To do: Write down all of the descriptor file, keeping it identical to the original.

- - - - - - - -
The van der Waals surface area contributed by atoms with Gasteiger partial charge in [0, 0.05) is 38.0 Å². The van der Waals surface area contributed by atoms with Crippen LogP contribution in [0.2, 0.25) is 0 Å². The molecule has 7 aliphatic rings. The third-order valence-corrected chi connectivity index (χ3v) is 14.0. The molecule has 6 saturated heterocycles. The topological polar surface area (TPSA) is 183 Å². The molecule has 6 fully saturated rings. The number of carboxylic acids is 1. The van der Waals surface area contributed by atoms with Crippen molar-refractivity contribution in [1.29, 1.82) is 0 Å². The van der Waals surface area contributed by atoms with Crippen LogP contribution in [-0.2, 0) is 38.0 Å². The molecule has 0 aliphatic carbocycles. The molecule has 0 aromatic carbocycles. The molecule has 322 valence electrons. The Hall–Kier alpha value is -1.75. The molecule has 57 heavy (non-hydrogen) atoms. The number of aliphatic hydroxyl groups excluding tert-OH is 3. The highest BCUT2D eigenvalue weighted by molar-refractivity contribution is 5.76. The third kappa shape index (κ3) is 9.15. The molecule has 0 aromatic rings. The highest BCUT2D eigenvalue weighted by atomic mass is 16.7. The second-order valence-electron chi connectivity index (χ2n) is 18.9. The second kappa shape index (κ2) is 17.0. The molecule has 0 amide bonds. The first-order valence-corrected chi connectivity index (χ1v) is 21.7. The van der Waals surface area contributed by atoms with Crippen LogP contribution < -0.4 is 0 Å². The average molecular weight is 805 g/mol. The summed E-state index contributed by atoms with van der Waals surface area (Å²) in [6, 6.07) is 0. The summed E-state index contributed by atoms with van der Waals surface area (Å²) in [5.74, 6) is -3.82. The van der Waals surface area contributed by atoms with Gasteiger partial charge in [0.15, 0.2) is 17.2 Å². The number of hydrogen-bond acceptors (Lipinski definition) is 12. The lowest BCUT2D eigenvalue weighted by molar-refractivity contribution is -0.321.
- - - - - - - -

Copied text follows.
The van der Waals surface area contributed by atoms with Gasteiger partial charge in [0, 0.05) is 38.0 Å². The van der Waals surface area contributed by atoms with Crippen LogP contribution in [0.2, 0.25) is 0 Å². The molecule has 7 aliphatic rings. The third-order valence-corrected chi connectivity index (χ3v) is 14.0. The molecule has 6 saturated heterocycles. The topological polar surface area (TPSA) is 183 Å². The molecule has 6 fully saturated rings. The number of carboxylic acids is 1. The van der Waals surface area contributed by atoms with Crippen molar-refractivity contribution in [1.29, 1.82) is 0 Å². The van der Waals surface area contributed by atoms with Crippen LogP contribution in [-0.2, 0) is 38.0 Å². The molecule has 0 aliphatic carbocycles. The molecule has 0 aromatic carbocycles. The molecule has 322 valence electrons. The Hall–Kier alpha value is -1.75. The molecule has 57 heavy (non-hydrogen) atoms. The number of aliphatic hydroxyl groups excluding tert-OH is 3. The highest BCUT2D eigenvalue weighted by molar-refractivity contribution is 5.76. The third kappa shape index (κ3) is 9.15. The molecule has 0 aromatic rings. The highest BCUT2D eigenvalue weighted by atomic mass is 16.7. The second-order valence-electron chi connectivity index (χ2n) is 18.9. The second kappa shape index (κ2) is 17.0. The molecule has 0 amide bonds. The first-order valence-corrected chi connectivity index (χ1v) is 21.7. The van der Waals surface area contributed by atoms with Crippen LogP contribution < -0.4 is 0 Å². The average molecular weight is 805 g/mol. The summed E-state index contributed by atoms with van der Waals surface area (Å²) in [6, 6.07) is 0. The summed E-state index contributed by atoms with van der Waals surface area (Å²) in [5.74, 6) is -3.82. The van der Waals surface area contributed by atoms with Gasteiger partial charge in [0.15, 0.2) is 17.2 Å². The number of hydrogen-bond acceptors (Lipinski definition) is 12. The lowest BCUT2D eigenvalue weighted by molar-refractivity contribution is -0.321.